Truck drivers in West Virginia and all around the country can expect 72 hours of increased scrutiny beginning on June 6 as the Commercial Vehicle Safety Alliance launches its annual International Roadcheck safety initiative. The organization announced on March 13 that the focus of this year’s safety blitz will be cargo securement. During the 2016 International Roadcheck event, CVSA staff carried out 62,796 inspections.
Improved road safety is the goal of the yearly International Roadcheck effort, and commercial trucks will likely be subjected to North American Standard Level I inspections, which are extremely thorough and involve driver as well as vehicle checks. While the 2016 initiative focused on tire safety, this year, inspectors will be paying particular attention to how safely cargo is secured. Truck owners and drivers hoping to avoid citations should ensure loads are properly secured and check cargo tie downs for damage or wear.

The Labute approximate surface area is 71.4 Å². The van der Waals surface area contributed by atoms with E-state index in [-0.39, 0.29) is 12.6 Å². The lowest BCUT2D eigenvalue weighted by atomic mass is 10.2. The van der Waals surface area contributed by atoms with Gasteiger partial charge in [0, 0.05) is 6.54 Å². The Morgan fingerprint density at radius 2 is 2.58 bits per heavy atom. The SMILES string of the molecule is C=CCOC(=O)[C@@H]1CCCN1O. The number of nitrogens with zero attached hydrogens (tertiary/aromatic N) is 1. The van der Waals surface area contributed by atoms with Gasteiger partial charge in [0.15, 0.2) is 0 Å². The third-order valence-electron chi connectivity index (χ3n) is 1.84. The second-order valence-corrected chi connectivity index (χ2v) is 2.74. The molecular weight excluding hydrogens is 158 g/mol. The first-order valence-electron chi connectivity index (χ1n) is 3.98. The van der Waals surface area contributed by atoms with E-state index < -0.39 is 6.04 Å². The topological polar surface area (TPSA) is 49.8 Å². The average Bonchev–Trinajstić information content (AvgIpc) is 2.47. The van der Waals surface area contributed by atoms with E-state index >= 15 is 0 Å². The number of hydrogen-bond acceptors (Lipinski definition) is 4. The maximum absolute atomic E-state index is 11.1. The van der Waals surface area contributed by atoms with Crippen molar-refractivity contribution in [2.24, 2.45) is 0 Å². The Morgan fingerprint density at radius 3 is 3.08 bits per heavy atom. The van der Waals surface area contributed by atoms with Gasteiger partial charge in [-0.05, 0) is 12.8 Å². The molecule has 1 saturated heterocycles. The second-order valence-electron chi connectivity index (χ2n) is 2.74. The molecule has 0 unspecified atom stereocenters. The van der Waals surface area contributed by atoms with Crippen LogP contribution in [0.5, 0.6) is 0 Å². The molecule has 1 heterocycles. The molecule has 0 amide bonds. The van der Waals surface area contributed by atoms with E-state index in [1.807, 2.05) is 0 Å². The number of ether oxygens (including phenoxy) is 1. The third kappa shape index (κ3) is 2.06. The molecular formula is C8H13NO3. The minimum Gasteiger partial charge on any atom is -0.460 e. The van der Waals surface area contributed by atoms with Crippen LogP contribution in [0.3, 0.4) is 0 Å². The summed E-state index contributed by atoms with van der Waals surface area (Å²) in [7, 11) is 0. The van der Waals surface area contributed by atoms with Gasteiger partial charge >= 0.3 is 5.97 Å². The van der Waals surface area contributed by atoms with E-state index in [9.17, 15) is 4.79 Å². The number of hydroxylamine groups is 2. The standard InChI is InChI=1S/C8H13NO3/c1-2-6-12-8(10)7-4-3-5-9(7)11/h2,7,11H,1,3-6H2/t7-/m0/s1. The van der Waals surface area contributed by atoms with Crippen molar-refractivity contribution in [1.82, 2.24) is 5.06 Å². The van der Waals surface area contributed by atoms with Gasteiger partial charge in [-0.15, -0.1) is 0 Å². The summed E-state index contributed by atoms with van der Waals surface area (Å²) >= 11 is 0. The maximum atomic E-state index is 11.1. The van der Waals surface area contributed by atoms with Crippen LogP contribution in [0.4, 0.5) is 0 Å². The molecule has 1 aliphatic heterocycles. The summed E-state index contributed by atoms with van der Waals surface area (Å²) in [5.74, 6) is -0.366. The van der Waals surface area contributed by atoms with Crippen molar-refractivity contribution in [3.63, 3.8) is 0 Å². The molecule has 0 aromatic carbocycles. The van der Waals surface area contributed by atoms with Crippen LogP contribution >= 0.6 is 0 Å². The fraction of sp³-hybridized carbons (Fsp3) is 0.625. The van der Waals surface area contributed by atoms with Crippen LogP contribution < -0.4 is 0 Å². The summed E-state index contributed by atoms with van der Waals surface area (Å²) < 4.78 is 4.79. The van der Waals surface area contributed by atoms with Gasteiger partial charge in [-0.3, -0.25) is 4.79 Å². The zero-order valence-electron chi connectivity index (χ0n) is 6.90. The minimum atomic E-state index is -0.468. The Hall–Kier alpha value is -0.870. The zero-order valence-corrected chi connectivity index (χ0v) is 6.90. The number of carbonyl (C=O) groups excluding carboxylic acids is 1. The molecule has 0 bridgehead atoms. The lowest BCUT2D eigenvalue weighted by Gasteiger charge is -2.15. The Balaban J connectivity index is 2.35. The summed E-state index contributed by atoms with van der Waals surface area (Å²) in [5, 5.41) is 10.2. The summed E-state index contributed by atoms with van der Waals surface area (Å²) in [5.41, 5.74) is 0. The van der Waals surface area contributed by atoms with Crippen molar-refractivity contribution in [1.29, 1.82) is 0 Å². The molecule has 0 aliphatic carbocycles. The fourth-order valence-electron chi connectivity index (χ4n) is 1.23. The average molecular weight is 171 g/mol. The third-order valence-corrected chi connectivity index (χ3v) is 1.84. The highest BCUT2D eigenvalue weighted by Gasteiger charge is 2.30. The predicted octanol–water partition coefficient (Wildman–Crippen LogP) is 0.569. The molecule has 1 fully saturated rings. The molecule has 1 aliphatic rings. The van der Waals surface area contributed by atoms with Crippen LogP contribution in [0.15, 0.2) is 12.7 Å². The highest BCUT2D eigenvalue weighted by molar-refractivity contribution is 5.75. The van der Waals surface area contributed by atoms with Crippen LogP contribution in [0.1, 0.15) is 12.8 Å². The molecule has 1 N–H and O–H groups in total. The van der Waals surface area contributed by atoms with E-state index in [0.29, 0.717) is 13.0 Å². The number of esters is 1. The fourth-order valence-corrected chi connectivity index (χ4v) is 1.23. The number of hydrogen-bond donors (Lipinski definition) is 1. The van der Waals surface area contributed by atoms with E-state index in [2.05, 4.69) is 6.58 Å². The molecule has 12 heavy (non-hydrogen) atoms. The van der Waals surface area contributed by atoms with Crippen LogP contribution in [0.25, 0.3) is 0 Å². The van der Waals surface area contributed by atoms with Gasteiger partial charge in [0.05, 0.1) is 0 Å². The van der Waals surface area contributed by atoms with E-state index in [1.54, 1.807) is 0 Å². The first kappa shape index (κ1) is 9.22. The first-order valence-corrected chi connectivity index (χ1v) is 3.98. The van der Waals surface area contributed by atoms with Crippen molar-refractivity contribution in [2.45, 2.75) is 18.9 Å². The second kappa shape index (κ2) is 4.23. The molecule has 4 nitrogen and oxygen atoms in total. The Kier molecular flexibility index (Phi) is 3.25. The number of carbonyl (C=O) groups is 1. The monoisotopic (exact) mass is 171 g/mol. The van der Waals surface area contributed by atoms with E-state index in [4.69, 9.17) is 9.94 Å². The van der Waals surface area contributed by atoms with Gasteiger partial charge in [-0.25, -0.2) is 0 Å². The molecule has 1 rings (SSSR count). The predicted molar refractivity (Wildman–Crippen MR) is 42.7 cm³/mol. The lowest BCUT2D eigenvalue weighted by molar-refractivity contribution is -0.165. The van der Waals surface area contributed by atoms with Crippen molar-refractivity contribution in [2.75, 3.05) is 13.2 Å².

About 67 percent of the 62,796 inspections carried out during the 2016 International Roadcheck were Level I inspections, and they led to almost 2,000 semi-tractor trailers being pulled from service. Most of these vehicles were ordered off the road for hours of service and tire violations. While enforcement will be stepped up dramatically during the 72-hour safety blitz, the CVSA will also be promoting educational and compliance initiatives for truck drivers and owners.
Thousands of American road users are killed or injured each year in tractor-trailer accidents, and their families often initiate litigation against distracted, intoxicated, fatigued or otherwise reckless truck drivers. However, experienced personal injury attorneys may sometimes pursue civil remedies on behalf of truck accident victims against the truckers’ employers. Trucking companies may be sued when accidents are caused by poorly maintained vehicles, inadequately trained drivers or poorly secured loads.
Source: Overdrive Magazine, ‘Nationwide truck inspection blitz set for June,” Matt Cole, March 10, 2017